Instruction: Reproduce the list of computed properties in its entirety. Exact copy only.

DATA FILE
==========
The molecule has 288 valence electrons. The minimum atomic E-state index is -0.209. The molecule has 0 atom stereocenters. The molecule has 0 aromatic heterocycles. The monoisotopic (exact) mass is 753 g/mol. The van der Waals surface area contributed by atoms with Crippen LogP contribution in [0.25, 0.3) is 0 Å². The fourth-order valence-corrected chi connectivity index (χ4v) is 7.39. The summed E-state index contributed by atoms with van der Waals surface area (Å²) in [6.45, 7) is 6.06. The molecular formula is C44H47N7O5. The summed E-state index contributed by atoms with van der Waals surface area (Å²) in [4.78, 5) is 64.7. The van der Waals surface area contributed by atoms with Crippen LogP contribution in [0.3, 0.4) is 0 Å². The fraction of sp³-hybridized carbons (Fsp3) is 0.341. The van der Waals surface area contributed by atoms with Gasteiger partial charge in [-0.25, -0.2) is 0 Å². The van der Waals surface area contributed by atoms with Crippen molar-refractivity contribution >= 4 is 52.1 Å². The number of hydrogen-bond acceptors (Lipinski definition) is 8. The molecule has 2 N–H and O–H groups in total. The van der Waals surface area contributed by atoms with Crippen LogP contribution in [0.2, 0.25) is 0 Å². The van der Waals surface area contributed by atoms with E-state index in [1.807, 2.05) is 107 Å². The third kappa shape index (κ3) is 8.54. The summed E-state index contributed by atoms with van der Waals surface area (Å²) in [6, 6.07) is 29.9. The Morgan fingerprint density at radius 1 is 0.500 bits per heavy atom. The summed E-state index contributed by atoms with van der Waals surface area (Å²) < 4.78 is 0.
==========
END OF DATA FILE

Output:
The molecule has 288 valence electrons. The minimum atomic E-state index is -0.209. The molecule has 0 atom stereocenters. The molecule has 0 aromatic heterocycles. The monoisotopic (exact) mass is 753 g/mol. The van der Waals surface area contributed by atoms with Crippen LogP contribution in [0.25, 0.3) is 0 Å². The fourth-order valence-corrected chi connectivity index (χ4v) is 7.39. The summed E-state index contributed by atoms with van der Waals surface area (Å²) in [6.45, 7) is 6.06. The molecular formula is C44H47N7O5. The summed E-state index contributed by atoms with van der Waals surface area (Å²) in [4.78, 5) is 64.7. The van der Waals surface area contributed by atoms with Crippen LogP contribution in [0.3, 0.4) is 0 Å². The fraction of sp³-hybridized carbons (Fsp3) is 0.341. The van der Waals surface area contributed by atoms with Gasteiger partial charge in [-0.25, -0.2) is 0 Å². The van der Waals surface area contributed by atoms with Crippen molar-refractivity contribution >= 4 is 52.1 Å². The number of hydrogen-bond acceptors (Lipinski definition) is 8. The molecule has 2 N–H and O–H groups in total. The van der Waals surface area contributed by atoms with Crippen LogP contribution in [0.2, 0.25) is 0 Å². The van der Waals surface area contributed by atoms with E-state index in [1.807, 2.05) is 107 Å². The third kappa shape index (κ3) is 8.54. The summed E-state index contributed by atoms with van der Waals surface area (Å²) in [6, 6.07) is 29.9. The Morgan fingerprint density at radius 1 is 0.500 bits per heavy atom. The summed E-state index contributed by atoms with van der Waals surface area (Å²) < 4.78 is 0.